Anything seems possible with Premier League ownership

Chelsea owner Roman Abramovich As the sun sets on another Chelsea manager’s tenure at Stamford Bridge, a new wave of apprehension concerning the Premier League and its future must be confronted.

Roman Abramovich’s decision to prematurely end the Di Matteo era at Chelsea has left Blues fans with a sour taste in their mouths and yet again, illustrates the power of foreign owners at English clubs. Like a frustrated child, unwilling to share their most precious toy, Chelsea’s Russian billionaire owner has catapulted a popular managerial figure and a club legend out of the door, holding it open for none other than Rafa Benitez to take temporary charge.

The worry for the many football purists in this country is that 12 of the current Premier League clubs are majority owned by foreign bigwigs who have implemented new structures and demands on their respective teams in order to achieve instant success, a near impossible task in England’s top flight.

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While the financial benefits of foreign ownership are clear for all to see, long term ambitions and historical traditions are put on the back burner. Tom Hicks and George Gillett are perfect examples of how foreign ownership can nearly destroy a national institution like Liverpool. With complete disregard for fan opinion, the two Americans made false promises and derisory financial decisions for personal gain, failing to see the thousands of fans who spend their hard earned money to watch the club they love.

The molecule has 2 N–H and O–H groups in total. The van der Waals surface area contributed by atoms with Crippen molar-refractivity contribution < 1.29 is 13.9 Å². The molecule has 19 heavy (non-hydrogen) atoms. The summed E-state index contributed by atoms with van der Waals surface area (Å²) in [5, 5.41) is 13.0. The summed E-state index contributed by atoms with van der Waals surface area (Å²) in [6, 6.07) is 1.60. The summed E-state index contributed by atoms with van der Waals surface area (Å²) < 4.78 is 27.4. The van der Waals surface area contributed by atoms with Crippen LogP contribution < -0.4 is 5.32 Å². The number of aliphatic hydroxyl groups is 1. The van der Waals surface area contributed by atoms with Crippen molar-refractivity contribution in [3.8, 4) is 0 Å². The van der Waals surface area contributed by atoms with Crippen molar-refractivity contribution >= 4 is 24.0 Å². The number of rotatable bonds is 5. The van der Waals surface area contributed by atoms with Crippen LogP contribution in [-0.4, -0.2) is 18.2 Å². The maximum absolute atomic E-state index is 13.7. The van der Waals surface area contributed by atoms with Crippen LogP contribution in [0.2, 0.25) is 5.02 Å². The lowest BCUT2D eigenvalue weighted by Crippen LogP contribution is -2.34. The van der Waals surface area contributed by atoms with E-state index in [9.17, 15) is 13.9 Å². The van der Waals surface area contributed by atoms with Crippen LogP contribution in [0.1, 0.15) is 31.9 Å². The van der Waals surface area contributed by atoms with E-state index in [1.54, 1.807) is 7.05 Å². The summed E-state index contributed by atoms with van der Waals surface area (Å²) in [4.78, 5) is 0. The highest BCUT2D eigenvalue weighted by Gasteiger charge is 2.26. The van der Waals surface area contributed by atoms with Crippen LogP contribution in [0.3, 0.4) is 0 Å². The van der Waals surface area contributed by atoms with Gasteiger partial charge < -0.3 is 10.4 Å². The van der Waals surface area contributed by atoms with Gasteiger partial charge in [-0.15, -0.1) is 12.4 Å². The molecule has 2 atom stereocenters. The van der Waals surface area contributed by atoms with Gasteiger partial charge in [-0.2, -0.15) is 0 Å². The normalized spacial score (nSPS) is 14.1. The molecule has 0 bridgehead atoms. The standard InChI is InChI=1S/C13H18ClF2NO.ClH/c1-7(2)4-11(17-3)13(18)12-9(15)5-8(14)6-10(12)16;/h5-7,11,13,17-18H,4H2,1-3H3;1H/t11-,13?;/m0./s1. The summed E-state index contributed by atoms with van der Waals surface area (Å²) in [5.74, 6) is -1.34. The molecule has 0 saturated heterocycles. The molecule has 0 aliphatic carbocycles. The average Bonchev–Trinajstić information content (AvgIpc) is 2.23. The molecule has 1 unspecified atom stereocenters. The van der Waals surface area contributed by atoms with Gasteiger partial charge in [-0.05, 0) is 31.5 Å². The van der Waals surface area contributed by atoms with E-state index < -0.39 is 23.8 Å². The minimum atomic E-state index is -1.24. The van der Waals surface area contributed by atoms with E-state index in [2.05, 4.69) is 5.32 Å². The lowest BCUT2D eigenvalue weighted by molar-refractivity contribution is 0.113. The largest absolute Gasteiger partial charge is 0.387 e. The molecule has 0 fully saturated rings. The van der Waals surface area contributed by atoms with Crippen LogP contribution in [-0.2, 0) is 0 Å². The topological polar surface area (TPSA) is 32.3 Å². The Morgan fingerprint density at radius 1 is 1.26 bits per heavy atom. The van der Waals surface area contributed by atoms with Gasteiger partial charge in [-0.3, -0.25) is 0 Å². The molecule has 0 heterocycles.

The Glazer family, while having more success than the Anfield American duo, have disconnected themselves from the fans at Old Trafford, by treating the team as a business venture, lacking passion and desire for the club’s history and traditions.

These examples are comparable with the current turbulence at Stamford Bridge in the fact that owners are failing to listen to the fans’ desires. It also seems that the manager no longer makes the decisions at a club like Chelsea. Granted, Abramovich funds much of the transfer activity at the club but he has no right to overrule a manager who is qualified for the job and knows the game inside and out. It is highly unlikely that the current uproar at Chelsea will turn into a catastrophic mess a la Hicks and Gillett, but what is fairly obvious however, is that this power shift could rip out the foundations of football from its very core.

Take a look at Wigan Athletic and Dave Whelan. The club are now an established Premier League side, whose fans are relatively satisfied and whose manager is now highly rated. Whelan does not interfere with what he doesn’t know. He has a phenomenal relationship with both the manager and fans and runs the club in a certain way because he genuinely cares; he has Wigan in his heart. Despite his occasional ill-thought media outbursts, Whelan is a perfect example of how a club should be run and why owners like this have been successful for decades.

Concerns from established Premier League managers regarding foreign owners have been prevalent in the media for the last two years. In 2011 Spurs manager at the time Harry Redknapp spoke of his worries:

“With more foreign owners coming in, it’s going to be scary. Teams are looking to sell their clubs. Everton are looking to sell. The bloke from the local butcher’s ain’t going to buy it any more, is he? That’s the way the game’s gone now.

“English people don’t have the money. The money is in Russia, the Arab countries, America. When they get control, they will do what they want with our game. Anything can happen.”

With the Chelsea saga validating Redknapp’s comments, the future of the Premier League looks worryingly bleak. Globalisation may reign in the next few years as the race to catch up commercially with American Sports begins.

Will Abramovich’s impatience be the start of a domino effect of owners taking full control over their clubs? At the moment, it seems like anything is possible.


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